09:01 GMT23 January 2021
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    Furious comments followed reports that Salaat First (Prayer Times) app, used by millions, has been selling location data to an agency linked to a US contractor which works with Immigration and Customs Enforcement.

    Salaat First calculates local prayer times and notifies its users for each prayer, sends reminders and show the Qibla direction, among its functions. 

    The popular software has now been reported to record and sell the granular location information of its users to a data broker, Predicio, which in turn has a history with an American government contractor dealing with ICE, Customs and Border Protection, and the FBI. 

    © Photo : App Store
    Salaat First app of App Store

    The possibility of their personal information being sold to government agencies outraged many Muslim users, who took to social media to voice their concerns.

    ​Others suggested Muslims should return to traditional ways of figuring out prayer times and corresponding directions.

    ​Apple refers to the app’s developer Hicham Boushaba, who “has not provided details about its privacy practices and handling of data to Apple”. It then refers users to the developer's privacy policy. Reportedly, the version of Salaat First on Android sends data to Predicio, unlike the iOS version.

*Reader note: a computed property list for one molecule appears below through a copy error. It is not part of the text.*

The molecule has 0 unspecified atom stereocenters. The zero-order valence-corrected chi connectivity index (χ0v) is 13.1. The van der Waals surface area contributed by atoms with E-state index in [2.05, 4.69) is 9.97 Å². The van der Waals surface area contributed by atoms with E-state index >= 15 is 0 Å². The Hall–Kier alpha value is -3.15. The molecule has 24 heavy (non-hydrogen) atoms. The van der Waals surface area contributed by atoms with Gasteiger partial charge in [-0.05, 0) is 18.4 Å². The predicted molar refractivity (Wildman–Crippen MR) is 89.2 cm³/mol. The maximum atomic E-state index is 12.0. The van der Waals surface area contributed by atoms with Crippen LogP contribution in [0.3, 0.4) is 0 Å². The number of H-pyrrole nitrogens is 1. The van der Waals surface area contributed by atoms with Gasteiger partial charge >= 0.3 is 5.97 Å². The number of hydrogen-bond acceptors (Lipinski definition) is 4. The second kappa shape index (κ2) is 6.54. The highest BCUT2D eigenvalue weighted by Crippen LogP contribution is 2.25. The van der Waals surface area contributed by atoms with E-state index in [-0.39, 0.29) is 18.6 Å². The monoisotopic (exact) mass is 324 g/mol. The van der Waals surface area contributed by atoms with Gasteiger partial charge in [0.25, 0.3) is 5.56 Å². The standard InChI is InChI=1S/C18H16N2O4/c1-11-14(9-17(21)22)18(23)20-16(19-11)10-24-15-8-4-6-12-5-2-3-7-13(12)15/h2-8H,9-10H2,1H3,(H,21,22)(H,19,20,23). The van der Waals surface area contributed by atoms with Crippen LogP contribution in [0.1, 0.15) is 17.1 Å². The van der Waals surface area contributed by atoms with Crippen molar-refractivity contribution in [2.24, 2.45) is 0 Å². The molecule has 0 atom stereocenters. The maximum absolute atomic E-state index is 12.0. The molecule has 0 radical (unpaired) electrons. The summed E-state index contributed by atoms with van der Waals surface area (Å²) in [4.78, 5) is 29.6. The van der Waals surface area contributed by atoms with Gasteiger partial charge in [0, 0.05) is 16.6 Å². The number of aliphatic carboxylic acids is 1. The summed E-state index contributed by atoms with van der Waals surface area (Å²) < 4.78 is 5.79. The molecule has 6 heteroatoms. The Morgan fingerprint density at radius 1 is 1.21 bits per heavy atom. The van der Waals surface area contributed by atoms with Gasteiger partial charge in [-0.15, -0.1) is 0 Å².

© Photo : App Store
    Salaat First app of App Store

    Boushaba has confirmed that his app sent users' location data to Predicio. According to the developer, the data collection will only initialise if the user downloads the app in the UK, Germany, France, or Italy. 

    Concerns about the personal information of Salaat First users ending up in unsolicited hands of government agencies stemmed from the past connection of Predicio to Venntel, a US government contractor that sells location data to law enforcement agencies, including Immigration and Customs Enforcement (ICE) and Customs and Border Protection (CBP). 

    Commenting on the Salaat First reports, the founding director of UK-based activist organization Foxglove, Cori Crider called the Android and Apple app stores “an under-regulated mess.”

    “People ought [to be] able to trust the apps they download not to shop them to the feds”, she added. 
    app, prayer, data privacy, data protection
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